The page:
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The Dock near Coleto Creek Park gets face-lift

The Dock near Coleto Creek Park has attracted visitors to its patio for almost two years, but owners said the completion of extensive interior renovations were cause for a grand opening celebration.

At the Saturday evening grand opening, owners Nancy Heibel and her husband, Jason Hernandez, were able to showcase the renovations to the space that once hosted the Lost Cajun restaurant, which they bought from Lionel and Josie Flores in fall 2017.

For more than a year, Heibel said, they exclusively used the venue’s outdoor space because Hurricane Harvey caused the ceiling to cave in and the air conditioning to break down.

“We pretty much redid 65% to 70% of the inside,” Heibel said.

Heibel said she plans to rent the reopened indoor space as a venue but that she also plans to hold monthly events with live music to promote her business.

In addition to the celebrations she hopes renters will have in her space, Heibel hopes The Dock’s family-friendly environment will attract visitors to the events she plans to start in late October.

“Last night, the kids were out here playing basketball,” Heibel said Sunday afternoon.

Though Heibel said she has no plans to restore the space into a restaurant, she invites food trucks out to sell their fare to event attendees. Dad’s Place BBQ sold food at the Saturday night event. Other trucks to visit included Smokeaholicks BBQ & Bayou Cajun Meat Market, The Fry Shack and Sweet Dreamz Bakery.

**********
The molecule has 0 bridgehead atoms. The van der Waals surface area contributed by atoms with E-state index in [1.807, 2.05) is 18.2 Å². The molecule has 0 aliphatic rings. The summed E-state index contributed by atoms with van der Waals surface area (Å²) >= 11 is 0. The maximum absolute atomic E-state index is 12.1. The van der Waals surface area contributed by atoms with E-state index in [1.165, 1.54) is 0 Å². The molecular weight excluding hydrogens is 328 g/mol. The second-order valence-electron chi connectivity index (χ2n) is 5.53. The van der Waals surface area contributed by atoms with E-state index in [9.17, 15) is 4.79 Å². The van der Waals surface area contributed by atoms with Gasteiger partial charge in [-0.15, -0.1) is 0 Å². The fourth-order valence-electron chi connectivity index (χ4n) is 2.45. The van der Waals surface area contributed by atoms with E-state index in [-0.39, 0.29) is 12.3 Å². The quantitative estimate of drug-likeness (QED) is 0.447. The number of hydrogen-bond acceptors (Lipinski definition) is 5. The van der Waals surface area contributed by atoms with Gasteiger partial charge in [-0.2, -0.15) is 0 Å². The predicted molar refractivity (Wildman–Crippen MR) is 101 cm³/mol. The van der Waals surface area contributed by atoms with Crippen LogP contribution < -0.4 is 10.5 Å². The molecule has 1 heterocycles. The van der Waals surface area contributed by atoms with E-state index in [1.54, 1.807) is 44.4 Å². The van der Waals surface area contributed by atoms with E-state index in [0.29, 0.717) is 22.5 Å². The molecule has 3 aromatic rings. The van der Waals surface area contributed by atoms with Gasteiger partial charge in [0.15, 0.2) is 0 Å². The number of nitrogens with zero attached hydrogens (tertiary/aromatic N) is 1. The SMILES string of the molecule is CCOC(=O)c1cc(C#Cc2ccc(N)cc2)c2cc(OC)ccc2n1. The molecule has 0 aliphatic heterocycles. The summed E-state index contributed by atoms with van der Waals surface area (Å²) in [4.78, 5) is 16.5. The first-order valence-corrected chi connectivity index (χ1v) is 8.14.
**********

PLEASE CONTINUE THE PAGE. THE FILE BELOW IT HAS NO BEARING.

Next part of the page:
Neal Tolbert, a Cuero-based musician, played at the event Saturday evening after performing there twice last summer.

Tolbert, who’s played shows at several Victoria-area bars, said about 40 people came out to the Saturday night. With the revamped inside area, Tolbert said, the area could become a bigger attraction for local fans of live music.

“As far as Coleto, it’s the only place for musicians to play,” Tolbert said. “It’s just a really relaxed, refreshing atmosphere.”

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Riders saddle up to support St. Jude

Twenty-two riders and their horses participated in the 22nd Saddle Up for St. Jude Trail Ride all day Saturday.

The event was sponsored by Rawhide Riders Inc. and John Beck. This was the second year the trail ride supporting St. Jude Children’s Research Hospital was hosted at Beck Ranch.

“I just provide the place,” Beck said. “I’m blessed with what the good Lord gave me.”

The $15 registration fee included a 14-mile trail ride followed by dinner.

Rawhide Riders Inc. purchased the ingredients for the dinner, and Branded Cowboy Church donated their time and efforts to cook the meal through their chuckwagon ministry.

The dinner consisted of pork roast, corn casserole, beans, German potatoes, broccoli salad and desserts made by participants.

Mike Whitfield, pastor of Branded Cowboy Church, said a prayer, and trail boss Matt Alfred led the group through the pastures.

After the trail ride, there were other opportunities for people to help support St. Jude.

There was a 50/50 raffle and an auction with items donated by community supporters, including a saddle, a cornhole set, a handmade bench, horse feed and more.

Henry Castillo has participated in the trail ride for about 20 years and attended the event with his niece, Cynthia Morales.

“I’m retired now. This is my big pastime,” Castillo said. “I enjoy it. I think if I could be on a horse every day, I would.”

Terrie Alfred drove the sound truck to meet the riders for their water breaks and brought the coolers.

“This is the smallest ride we’ve had in a while,” Terrie Alfred said.

Event coordinator Tammy Barnett believes this decrease was a result of the heat.